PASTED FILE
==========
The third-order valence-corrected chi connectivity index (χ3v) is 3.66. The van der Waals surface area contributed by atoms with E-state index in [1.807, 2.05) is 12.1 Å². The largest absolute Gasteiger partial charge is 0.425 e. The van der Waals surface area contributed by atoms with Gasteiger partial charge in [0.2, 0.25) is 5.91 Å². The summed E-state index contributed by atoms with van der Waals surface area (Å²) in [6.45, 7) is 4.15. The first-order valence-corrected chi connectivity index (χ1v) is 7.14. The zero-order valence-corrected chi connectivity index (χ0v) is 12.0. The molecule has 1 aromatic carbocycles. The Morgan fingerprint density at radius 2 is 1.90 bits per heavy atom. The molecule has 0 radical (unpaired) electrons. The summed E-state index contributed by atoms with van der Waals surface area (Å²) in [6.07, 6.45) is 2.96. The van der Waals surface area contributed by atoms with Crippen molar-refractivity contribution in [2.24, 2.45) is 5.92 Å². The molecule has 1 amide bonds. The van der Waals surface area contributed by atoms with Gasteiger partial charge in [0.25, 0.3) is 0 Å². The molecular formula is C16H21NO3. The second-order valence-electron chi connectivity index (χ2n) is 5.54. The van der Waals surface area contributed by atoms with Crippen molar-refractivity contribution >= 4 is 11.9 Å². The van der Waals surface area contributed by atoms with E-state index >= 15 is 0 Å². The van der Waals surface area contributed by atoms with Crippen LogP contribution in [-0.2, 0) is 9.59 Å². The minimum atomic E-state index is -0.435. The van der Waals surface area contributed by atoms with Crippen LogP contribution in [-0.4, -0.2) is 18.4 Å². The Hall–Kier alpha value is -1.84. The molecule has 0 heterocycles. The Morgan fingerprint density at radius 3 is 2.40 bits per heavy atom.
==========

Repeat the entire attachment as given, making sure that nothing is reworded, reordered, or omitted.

The third-order valence-corrected chi connectivity index (χ3v) is 3.66. The van der Waals surface area contributed by atoms with E-state index in [1.807, 2.05) is 12.1 Å². The largest absolute Gasteiger partial charge is 0.425 e. The van der Waals surface area contributed by atoms with Gasteiger partial charge in [0.2, 0.25) is 5.91 Å². The summed E-state index contributed by atoms with van der Waals surface area (Å²) in [6.45, 7) is 4.15. The first-order valence-corrected chi connectivity index (χ1v) is 7.14. The zero-order valence-corrected chi connectivity index (χ0v) is 12.0. The molecule has 1 aromatic carbocycles. The Morgan fingerprint density at radius 2 is 1.90 bits per heavy atom. The molecule has 0 radical (unpaired) electrons. The summed E-state index contributed by atoms with van der Waals surface area (Å²) in [6.07, 6.45) is 2.96. The van der Waals surface area contributed by atoms with Crippen molar-refractivity contribution in [2.24, 2.45) is 5.92 Å². The molecule has 1 amide bonds. The van der Waals surface area contributed by atoms with Gasteiger partial charge in [0.25, 0.3) is 0 Å². The molecular formula is C16H21NO3. The second-order valence-electron chi connectivity index (χ2n) is 5.54. The van der Waals surface area contributed by atoms with Crippen molar-refractivity contribution >= 4 is 11.9 Å². The van der Waals surface area contributed by atoms with E-state index >= 15 is 0 Å². The van der Waals surface area contributed by atoms with Crippen LogP contribution in [-0.2, 0) is 9.59 Å². The minimum atomic E-state index is -0.435. The van der Waals surface area contributed by atoms with Crippen LogP contribution in [-0.4, -0.2) is 18.4 Å². The Hall–Kier alpha value is -1.84. The molecule has 0 heterocycles. The Morgan fingerprint density at radius 3 is 2.40 bits per heavy atom.